I then calculate an MD5 hash over each file which is stored with the file. This way I can easily detect changes to the file.

The files are stored on multiple hard drives. I use a combination of FireWire and USB external drives and internal drives that are quickly swapped using a Sharkoon SATA QuickPort which is a docking bay allowing a SATA drive to be connected to a USB port.

The drives containing multiple copies of the files are stored at home, in the office, and offsite (bank vault, friend's house, etc.).

I have a regular calendar task to check the hashes on every drive every few months. If a single error is found on a drive the entire drive is tossed. This is not a problem as long as there is still a good copy on a different drive. The integrity check has the added benefit of ensuring that the lubricants of the drive get a good workout.

There is another calendar task to replace every drive after it is 3 years old. With the inevitable march of technology increasing the capacity of hard drives, I can consolidate the content of two old drives on a single new drive.


This strategy is probably not perfect, but it does give me a high degree of confidence that the files will still be useable in the distant future.

Canon G9 at 8 MP

A reader has an interesting question regarding the Canon G9 and Konica-Minolta A2 comparison:
If you were to switch G9 to a next-down image size (8MP, no?) would it improve a quality of an image?


Would this work in the same camera (the G9) if you merely changed the settings? Would ISO400 look more like ISO 200? Could ISO 800 be used at all? How does it all compare to A2?

Interesting question!

Wednesday, May 21, 2008

Voltcraft K204 Datalogger on Mac OS X

Conrad Electronic sell the Voltcraft K204 datalogger, which is a 4 channel temperature logger. [Note that the above link is to the German Conrad website. The links to other sites are, unfortunately, not the same, so you will have to perform a search on each national site.]

The logger allows you to capture up to 16,000 samples from up to four different K-Type temperature probes. Depending on the probes, a temperature range of -200°C (-328°F) to 1370°C (2498°F) may be covered with a 0.1°C resolution.

The K204 sports a serial port and comes with a RS232 cable. No Macintosh computer has come with a RS232 port for the last ... what ... decade or so?

Saturday, May 10, 2008

Comparing the 2004 Konica Minolta A2 with the 2007 Canon G9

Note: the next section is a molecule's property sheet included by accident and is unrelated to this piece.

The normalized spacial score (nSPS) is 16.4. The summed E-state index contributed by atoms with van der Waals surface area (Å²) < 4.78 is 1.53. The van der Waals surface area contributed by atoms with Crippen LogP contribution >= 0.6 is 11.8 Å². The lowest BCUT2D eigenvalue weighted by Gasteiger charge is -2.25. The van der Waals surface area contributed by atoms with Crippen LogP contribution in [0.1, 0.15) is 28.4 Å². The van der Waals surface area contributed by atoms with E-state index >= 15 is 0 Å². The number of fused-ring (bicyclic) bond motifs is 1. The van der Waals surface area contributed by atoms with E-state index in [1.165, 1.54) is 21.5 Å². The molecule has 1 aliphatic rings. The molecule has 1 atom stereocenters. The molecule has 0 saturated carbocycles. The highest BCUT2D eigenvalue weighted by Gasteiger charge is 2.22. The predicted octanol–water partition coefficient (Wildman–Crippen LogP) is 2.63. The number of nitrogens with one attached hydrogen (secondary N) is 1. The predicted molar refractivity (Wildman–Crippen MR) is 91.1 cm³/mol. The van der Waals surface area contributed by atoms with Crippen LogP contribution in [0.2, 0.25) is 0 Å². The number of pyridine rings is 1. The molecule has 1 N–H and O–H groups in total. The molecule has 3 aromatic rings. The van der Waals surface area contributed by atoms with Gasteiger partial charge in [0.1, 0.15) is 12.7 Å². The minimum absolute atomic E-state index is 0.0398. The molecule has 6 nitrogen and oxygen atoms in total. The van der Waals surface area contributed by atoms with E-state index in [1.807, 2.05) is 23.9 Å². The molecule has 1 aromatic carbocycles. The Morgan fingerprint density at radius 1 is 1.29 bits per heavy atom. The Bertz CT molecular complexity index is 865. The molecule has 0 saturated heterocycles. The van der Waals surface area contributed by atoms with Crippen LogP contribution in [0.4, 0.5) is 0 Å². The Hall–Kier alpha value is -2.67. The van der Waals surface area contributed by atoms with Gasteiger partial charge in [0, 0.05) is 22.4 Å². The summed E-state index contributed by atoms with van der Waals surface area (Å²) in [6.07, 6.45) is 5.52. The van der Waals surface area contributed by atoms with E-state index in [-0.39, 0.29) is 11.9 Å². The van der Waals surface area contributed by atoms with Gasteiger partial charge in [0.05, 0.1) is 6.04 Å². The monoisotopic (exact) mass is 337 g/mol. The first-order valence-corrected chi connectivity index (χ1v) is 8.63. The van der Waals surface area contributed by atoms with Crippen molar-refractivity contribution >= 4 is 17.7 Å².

I have used a Konica-Minolta DiMAGE A2, which was a fairly high-end super-zoom camera in 2004, for about 4 years. In the fall of 2007, I purchased a Canon G9. So how much progress has there been in the last 3+ years?

Thursday, May 8, 2008


Recently I went to India for the first time. What a wonderful place!

I was (and still am) fascinated by the colors, the smells, the bustling business everywhere. The general feel was of vibrant aliveness.

Because my primary objective was not photography, I decided to carry only a Canon G9, not a DSLR. I figured that because of the generally intense sunlight, I would not have to do much high-ISO shooting, so image quality would be acceptable. I also figured that I would deeply regret the shots that I would loose because of this decision.

Well, I was right on both counts. Most pictures were taken in sunlight so bright that sensor density (i.e. the number of f-stops between the highest and lowest levels of light that can be discerned) was the limiting factor, not sensor sensitivity.

And I lost a number of shots because the G9 is so much slower than a DSLR. Try riding in a 3-wheeler cab through dense urban traffic with the driver going like the devil is breathing down his back and then you see an elephant in the fray ... by the time the autofocus had gained focus, we were well and truly on a different street.

I am still rather pleased with the results and in all honesty, since the G9 was just small enough for me to have it with me literally all the time, I probably got some shots that I would not have gotten with a DSLR because the bigger camera would have been in the hotel room or in a bag.

Decide for yourself what you think, there are more images in this gallery!

[caption id="" align="aligncenter" width="640" caption="Boy flying a kite"]Boy Flying a Kite[/caption]

[caption id="" align="aligncenter" width="800" caption="Oxcart delivering ice"]Oxcart[/caption]

[caption id="" align="aligncenter" width="640" caption="Shrine to an unknown deity"]Shrine[/caption]